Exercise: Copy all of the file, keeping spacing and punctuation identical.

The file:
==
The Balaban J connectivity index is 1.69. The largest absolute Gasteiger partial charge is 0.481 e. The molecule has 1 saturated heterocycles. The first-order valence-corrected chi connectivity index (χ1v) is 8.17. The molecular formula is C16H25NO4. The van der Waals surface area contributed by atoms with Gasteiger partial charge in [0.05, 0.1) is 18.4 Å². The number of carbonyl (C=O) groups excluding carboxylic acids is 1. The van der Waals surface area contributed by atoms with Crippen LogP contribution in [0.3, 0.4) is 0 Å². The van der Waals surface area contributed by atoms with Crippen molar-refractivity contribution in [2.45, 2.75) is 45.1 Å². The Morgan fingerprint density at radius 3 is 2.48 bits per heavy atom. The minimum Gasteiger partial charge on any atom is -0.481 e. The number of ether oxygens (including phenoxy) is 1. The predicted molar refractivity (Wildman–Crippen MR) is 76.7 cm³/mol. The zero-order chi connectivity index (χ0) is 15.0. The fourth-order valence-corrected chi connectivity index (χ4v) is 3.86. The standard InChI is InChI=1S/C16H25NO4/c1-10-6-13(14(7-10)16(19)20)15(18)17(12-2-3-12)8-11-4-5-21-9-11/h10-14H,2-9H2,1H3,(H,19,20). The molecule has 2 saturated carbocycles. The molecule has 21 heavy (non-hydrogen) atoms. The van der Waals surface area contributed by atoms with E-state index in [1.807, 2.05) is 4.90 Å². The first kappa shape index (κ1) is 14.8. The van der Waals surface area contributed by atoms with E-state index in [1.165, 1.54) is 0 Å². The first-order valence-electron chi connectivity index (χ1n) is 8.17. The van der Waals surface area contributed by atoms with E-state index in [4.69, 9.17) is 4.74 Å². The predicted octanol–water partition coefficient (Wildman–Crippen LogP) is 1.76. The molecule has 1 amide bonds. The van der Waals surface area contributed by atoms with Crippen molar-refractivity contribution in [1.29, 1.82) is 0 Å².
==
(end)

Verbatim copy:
The Balaban J connectivity index is 1.69. The largest absolute Gasteiger partial charge is 0.481 e. The molecule has 1 saturated heterocycles. The first-order valence-corrected chi connectivity index (χ1v) is 8.17. The molecular formula is C16H25NO4. The van der Waals surface area contributed by atoms with Gasteiger partial charge in [0.05, 0.1) is 18.4 Å². The number of carbonyl (C=O) groups excluding carboxylic acids is 1. The van der Waals surface area contributed by atoms with Crippen LogP contribution in [0.3, 0.4) is 0 Å². The van der Waals surface area contributed by atoms with Crippen molar-refractivity contribution in [2.45, 2.75) is 45.1 Å². The Morgan fingerprint density at radius 3 is 2.48 bits per heavy atom. The minimum Gasteiger partial charge on any atom is -0.481 e. The number of ether oxygens (including phenoxy) is 1. The predicted molar refractivity (Wildman–Crippen MR) is 76.7 cm³/mol. The zero-order chi connectivity index (χ0) is 15.0. The fourth-order valence-corrected chi connectivity index (χ4v) is 3.86. The standard InChI is InChI=1S/C16H25NO4/c1-10-6-13(14(7-10)16(19)20)15(18)17(12-2-3-12)8-11-4-5-21-9-11/h10-14H,2-9H2,1H3,(H,19,20). The molecule has 2 saturated carbocycles. The molecule has 21 heavy (non-hydrogen) atoms. The van der Waals surface area contributed by atoms with E-state index in [1.807, 2.05) is 4.90 Å². The first kappa shape index (κ1) is 14.8. The van der Waals surface area contributed by atoms with E-state index in [1.165, 1.54) is 0 Å². The first-order valence-electron chi connectivity index (χ1n) is 8.17. The van der Waals surface area contributed by atoms with E-state index in [4.69, 9.17) is 4.74 Å². The predicted octanol–water partition coefficient (Wildman–Crippen LogP) is 1.76. The molecule has 1 amide bonds. The van der Waals surface area contributed by atoms with Crippen molar-refractivity contribution in [1.29, 1.82) is 0 Å².